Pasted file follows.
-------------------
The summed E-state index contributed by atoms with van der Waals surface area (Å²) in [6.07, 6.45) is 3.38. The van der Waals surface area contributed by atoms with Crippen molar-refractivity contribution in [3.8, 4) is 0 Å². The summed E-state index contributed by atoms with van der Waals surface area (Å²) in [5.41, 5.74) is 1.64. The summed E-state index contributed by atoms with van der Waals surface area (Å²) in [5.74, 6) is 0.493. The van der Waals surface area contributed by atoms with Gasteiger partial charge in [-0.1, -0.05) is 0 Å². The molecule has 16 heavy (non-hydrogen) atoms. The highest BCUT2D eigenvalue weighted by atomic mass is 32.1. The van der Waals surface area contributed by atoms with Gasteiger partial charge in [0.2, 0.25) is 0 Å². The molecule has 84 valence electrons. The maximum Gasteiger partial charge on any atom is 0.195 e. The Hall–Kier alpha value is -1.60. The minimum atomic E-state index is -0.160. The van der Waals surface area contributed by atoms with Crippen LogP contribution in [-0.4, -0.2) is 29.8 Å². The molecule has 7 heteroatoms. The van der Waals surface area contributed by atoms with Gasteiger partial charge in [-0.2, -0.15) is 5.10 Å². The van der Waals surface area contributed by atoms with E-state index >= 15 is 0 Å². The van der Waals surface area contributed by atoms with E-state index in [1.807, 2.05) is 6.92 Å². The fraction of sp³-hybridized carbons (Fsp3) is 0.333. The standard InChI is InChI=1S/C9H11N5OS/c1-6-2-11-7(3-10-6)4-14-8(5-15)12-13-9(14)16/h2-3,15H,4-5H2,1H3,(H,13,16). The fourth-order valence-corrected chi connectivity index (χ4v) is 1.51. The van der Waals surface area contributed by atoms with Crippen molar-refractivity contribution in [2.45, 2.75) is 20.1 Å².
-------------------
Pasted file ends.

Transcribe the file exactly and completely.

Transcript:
The summed E-state index contributed by atoms with van der Waals surface area (Å²) in [6.07, 6.45) is 3.38. The van der Waals surface area contributed by atoms with Crippen molar-refractivity contribution in [3.8, 4) is 0 Å². The summed E-state index contributed by atoms with van der Waals surface area (Å²) in [5.41, 5.74) is 1.64. The summed E-state index contributed by atoms with van der Waals surface area (Å²) in [5.74, 6) is 0.493. The van der Waals surface area contributed by atoms with Gasteiger partial charge in [-0.1, -0.05) is 0 Å². The molecule has 16 heavy (non-hydrogen) atoms. The highest BCUT2D eigenvalue weighted by atomic mass is 32.1. The van der Waals surface area contributed by atoms with Gasteiger partial charge in [0.2, 0.25) is 0 Å². The molecule has 84 valence electrons. The maximum Gasteiger partial charge on any atom is 0.195 e. The Hall–Kier alpha value is -1.60. The minimum atomic E-state index is -0.160. The van der Waals surface area contributed by atoms with Crippen LogP contribution in [-0.4, -0.2) is 29.8 Å². The molecule has 7 heteroatoms. The van der Waals surface area contributed by atoms with Gasteiger partial charge in [-0.2, -0.15) is 5.10 Å². The van der Waals surface area contributed by atoms with E-state index >= 15 is 0 Å². The van der Waals surface area contributed by atoms with E-state index in [1.807, 2.05) is 6.92 Å². The fraction of sp³-hybridized carbons (Fsp3) is 0.333. The standard InChI is InChI=1S/C9H11N5OS/c1-6-2-11-7(3-10-6)4-14-8(5-15)12-13-9(14)16/h2-3,15H,4-5H2,1H3,(H,13,16). The fourth-order valence-corrected chi connectivity index (χ4v) is 1.51. The van der Waals surface area contributed by atoms with Crippen molar-refractivity contribution in [2.45, 2.75) is 20.1 Å².